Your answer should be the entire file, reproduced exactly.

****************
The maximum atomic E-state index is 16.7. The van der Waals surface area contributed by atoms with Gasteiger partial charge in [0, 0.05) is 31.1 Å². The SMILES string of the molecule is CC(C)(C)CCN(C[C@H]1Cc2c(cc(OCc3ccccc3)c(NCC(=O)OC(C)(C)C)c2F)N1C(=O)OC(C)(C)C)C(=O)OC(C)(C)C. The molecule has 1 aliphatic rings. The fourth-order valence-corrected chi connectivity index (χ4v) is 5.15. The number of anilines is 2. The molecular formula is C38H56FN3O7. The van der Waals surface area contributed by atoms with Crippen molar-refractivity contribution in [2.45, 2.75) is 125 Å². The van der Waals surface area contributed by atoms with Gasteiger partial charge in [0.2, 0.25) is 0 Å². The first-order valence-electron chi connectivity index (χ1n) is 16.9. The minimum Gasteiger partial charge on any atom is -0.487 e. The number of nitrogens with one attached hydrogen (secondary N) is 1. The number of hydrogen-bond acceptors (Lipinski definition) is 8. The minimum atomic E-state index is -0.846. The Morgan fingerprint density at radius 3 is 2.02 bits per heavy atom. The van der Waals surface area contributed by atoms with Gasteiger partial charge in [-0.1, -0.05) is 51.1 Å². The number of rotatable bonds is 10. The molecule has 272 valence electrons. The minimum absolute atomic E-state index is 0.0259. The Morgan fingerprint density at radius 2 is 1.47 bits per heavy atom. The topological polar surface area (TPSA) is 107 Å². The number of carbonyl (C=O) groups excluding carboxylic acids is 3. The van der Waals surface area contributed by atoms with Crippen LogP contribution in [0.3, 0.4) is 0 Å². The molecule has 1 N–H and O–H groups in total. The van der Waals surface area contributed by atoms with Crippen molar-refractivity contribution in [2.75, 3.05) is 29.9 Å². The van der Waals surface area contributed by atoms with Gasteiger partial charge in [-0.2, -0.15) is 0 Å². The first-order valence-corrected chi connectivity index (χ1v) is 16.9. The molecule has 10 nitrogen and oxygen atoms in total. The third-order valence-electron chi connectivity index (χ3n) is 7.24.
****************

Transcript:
The maximum atomic E-state index is 16.7. The van der Waals surface area contributed by atoms with Gasteiger partial charge in [0, 0.05) is 31.1 Å². The SMILES string of the molecule is CC(C)(C)CCN(C[C@H]1Cc2c(cc(OCc3ccccc3)c(NCC(=O)OC(C)(C)C)c2F)N1C(=O)OC(C)(C)C)C(=O)OC(C)(C)C. The molecule has 1 aliphatic rings. The fourth-order valence-corrected chi connectivity index (χ4v) is 5.15. The number of anilines is 2. The molecular formula is C38H56FN3O7. The van der Waals surface area contributed by atoms with Crippen molar-refractivity contribution in [2.45, 2.75) is 125 Å². The van der Waals surface area contributed by atoms with Gasteiger partial charge in [0.2, 0.25) is 0 Å². The first-order valence-electron chi connectivity index (χ1n) is 16.9. The minimum Gasteiger partial charge on any atom is -0.487 e. The number of nitrogens with one attached hydrogen (secondary N) is 1. The number of hydrogen-bond acceptors (Lipinski definition) is 8. The minimum atomic E-state index is -0.846. The Morgan fingerprint density at radius 3 is 2.02 bits per heavy atom. The van der Waals surface area contributed by atoms with Gasteiger partial charge in [-0.1, -0.05) is 51.1 Å². The number of rotatable bonds is 10. The molecule has 272 valence electrons. The minimum absolute atomic E-state index is 0.0259. The Morgan fingerprint density at radius 2 is 1.47 bits per heavy atom. The topological polar surface area (TPSA) is 107 Å². The number of carbonyl (C=O) groups excluding carboxylic acids is 3. The van der Waals surface area contributed by atoms with Crippen LogP contribution in [0.3, 0.4) is 0 Å². The molecule has 1 N–H and O–H groups in total. The van der Waals surface area contributed by atoms with Crippen molar-refractivity contribution in [2.75, 3.05) is 29.9 Å². The van der Waals surface area contributed by atoms with Gasteiger partial charge in [-0.2, -0.15) is 0 Å². The first-order valence-corrected chi connectivity index (χ1v) is 16.9. The molecule has 10 nitrogen and oxygen atoms in total. The third-order valence-electron chi connectivity index (χ3n) is 7.24.